Last updated June 14, 2019 at 4:49 pm
After the approval of the Adani coal mine, experts are questioning its financial and environmental viability.
But many have questioned the financial viability of opening a coal mine now, just as many countries around the world begin to transition from fossil fuels to renewables for power generation, as international attempts to curb climate change ramp up.
Ongoing costs to the people of Queensland
Liam Wagner from Griffiths University says that the risks associated with the mine’s viability will be underwritten.
“The mine could still cost the people of Queensland, as the only path to its future viability will require long royalty holidays, infrastructure subsidies and uncertainty over its labour requirements.”
“These risks associated with its viability will be underwritten by the state as the Carmichael mine’s production will continue to be uncompetitive as world thermal coal prices continue to fall below US$90/tonne,” he adds.
However, Peter Newman from Curtin University says that doubts remain about whether the mine will go ahead at all, even following this approval.
“Adani will never happen. Government approval does not mean they have a marketable product.”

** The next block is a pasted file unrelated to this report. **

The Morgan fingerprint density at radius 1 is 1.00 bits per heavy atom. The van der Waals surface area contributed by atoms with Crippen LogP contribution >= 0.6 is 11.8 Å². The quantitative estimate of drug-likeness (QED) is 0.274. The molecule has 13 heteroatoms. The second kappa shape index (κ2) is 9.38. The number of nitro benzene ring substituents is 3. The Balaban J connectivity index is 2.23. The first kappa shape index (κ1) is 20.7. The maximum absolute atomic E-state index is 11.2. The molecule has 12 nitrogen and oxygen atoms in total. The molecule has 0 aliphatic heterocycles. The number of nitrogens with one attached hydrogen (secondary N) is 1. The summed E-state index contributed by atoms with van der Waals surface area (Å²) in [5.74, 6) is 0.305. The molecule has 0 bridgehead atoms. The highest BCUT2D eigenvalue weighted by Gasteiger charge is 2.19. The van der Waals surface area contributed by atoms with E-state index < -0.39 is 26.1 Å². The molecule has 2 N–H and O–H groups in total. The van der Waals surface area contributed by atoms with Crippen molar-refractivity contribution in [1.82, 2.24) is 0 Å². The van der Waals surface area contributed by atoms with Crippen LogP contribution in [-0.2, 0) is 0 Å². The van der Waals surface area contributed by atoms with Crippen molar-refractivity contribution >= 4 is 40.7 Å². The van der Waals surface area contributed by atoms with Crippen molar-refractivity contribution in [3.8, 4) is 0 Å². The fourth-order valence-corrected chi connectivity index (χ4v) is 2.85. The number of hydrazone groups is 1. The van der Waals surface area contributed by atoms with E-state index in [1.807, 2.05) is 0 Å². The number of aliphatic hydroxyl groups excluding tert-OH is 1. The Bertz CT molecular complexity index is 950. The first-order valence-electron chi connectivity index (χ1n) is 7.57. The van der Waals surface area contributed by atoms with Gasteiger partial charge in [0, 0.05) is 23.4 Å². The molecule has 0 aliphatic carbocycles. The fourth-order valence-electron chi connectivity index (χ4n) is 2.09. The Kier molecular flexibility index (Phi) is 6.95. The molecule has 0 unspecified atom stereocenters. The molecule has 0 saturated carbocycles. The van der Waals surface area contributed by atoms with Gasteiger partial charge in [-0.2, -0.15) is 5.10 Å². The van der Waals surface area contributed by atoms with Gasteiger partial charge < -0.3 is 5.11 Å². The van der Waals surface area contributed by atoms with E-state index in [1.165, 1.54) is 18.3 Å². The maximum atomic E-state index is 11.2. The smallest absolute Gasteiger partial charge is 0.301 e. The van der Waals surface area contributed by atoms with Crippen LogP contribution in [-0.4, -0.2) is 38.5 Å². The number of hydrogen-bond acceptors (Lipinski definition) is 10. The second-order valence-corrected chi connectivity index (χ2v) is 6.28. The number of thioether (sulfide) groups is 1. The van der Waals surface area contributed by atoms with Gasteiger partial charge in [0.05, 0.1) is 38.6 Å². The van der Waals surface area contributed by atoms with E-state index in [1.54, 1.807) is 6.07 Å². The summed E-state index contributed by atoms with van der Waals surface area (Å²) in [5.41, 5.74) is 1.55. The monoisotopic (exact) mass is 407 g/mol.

Flies in the face of Paris commitments
In addition to concerns about finances, many experts believe the decision flies in the face of Australia’s commitments under the Paris Climate Change Agreement, which we signed in 2016.
Tim Stephen from the University of Sydney says that the mine with will accelerate a climate breakdown.
“The mine will further accelerate climate breakdown at a time when what is urgently needed is rapid and deep decarbonisation.”
“Energy Minister Angus Taylor should explains how a large increase in Australia’s coal exports is consistent with our stated commitment to the Paris Agreement and its goals to keep the increase in global average temperatures below 1.5°C,” he adds, suggesting a moratorium should be enforced on opening new coal developments.
Experts unconvinced that scientific evidence has been taken into account
The Queensland Government has stated that scientific evidence was taken into account when the decision was made, but not all the experts contacted by the AusSMC were convinced by that claim.
Some experts felt the government was right in taking political factors into account as well as the science.
This decision highlights the need to consider impacts on jobs and livelihoods of decisions not to approve such developments,” says the University of Newcastle’s Will Rifkin. “These trade-offs are difficult to make, and that has led to careful scrutiny, wariness of political ramifications, and delays. The Adani case suggests that we may need better ways to make such tough decisions.”
You can read all the expert reactions here.